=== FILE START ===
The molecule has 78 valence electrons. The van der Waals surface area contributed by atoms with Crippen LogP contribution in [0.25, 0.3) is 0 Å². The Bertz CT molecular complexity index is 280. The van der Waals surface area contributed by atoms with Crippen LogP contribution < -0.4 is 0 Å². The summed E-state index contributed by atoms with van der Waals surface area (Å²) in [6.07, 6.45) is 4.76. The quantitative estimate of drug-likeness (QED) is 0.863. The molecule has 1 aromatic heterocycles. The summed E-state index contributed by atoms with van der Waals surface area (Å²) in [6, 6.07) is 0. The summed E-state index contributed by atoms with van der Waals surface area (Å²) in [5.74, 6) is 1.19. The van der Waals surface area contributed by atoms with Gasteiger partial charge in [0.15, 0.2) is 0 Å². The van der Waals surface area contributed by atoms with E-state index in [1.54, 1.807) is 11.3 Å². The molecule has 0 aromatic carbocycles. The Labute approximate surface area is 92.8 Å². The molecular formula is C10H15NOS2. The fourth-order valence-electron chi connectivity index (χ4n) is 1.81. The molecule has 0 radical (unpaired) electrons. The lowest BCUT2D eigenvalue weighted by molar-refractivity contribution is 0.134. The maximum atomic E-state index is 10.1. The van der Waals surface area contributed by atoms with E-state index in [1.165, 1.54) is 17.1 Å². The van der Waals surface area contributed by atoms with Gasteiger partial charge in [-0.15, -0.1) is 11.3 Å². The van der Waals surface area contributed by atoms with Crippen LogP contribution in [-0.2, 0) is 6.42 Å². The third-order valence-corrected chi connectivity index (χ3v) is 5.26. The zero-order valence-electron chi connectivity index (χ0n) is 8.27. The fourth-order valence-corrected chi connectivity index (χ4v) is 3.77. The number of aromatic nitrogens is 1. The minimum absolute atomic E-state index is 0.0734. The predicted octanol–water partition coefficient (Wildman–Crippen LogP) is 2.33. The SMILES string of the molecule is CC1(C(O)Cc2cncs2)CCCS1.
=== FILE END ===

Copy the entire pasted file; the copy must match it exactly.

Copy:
The molecule has 78 valence electrons. The van der Waals surface area contributed by atoms with Crippen LogP contribution in [0.25, 0.3) is 0 Å². The Bertz CT molecular complexity index is 280. The van der Waals surface area contributed by atoms with Crippen LogP contribution < -0.4 is 0 Å². The summed E-state index contributed by atoms with van der Waals surface area (Å²) in [6.07, 6.45) is 4.76. The quantitative estimate of drug-likeness (QED) is 0.863. The molecule has 1 aromatic heterocycles. The summed E-state index contributed by atoms with van der Waals surface area (Å²) in [6, 6.07) is 0. The summed E-state index contributed by atoms with van der Waals surface area (Å²) in [5.74, 6) is 1.19. The van der Waals surface area contributed by atoms with Gasteiger partial charge in [0.15, 0.2) is 0 Å². The van der Waals surface area contributed by atoms with E-state index in [1.54, 1.807) is 11.3 Å². The molecule has 0 aromatic carbocycles. The Labute approximate surface area is 92.8 Å². The molecular formula is C10H15NOS2. The fourth-order valence-electron chi connectivity index (χ4n) is 1.81. The molecule has 0 radical (unpaired) electrons. The lowest BCUT2D eigenvalue weighted by molar-refractivity contribution is 0.134. The maximum atomic E-state index is 10.1. The van der Waals surface area contributed by atoms with E-state index in [1.165, 1.54) is 17.1 Å². The van der Waals surface area contributed by atoms with Gasteiger partial charge in [-0.15, -0.1) is 11.3 Å². The van der Waals surface area contributed by atoms with Crippen LogP contribution in [-0.2, 0) is 6.42 Å². The third-order valence-corrected chi connectivity index (χ3v) is 5.26. The zero-order valence-electron chi connectivity index (χ0n) is 8.27. The fourth-order valence-corrected chi connectivity index (χ4v) is 3.77. The number of aromatic nitrogens is 1. The minimum absolute atomic E-state index is 0.0734. The predicted octanol–water partition coefficient (Wildman–Crippen LogP) is 2.33. The SMILES string of the molecule is CC1(C(O)Cc2cncs2)CCCS1.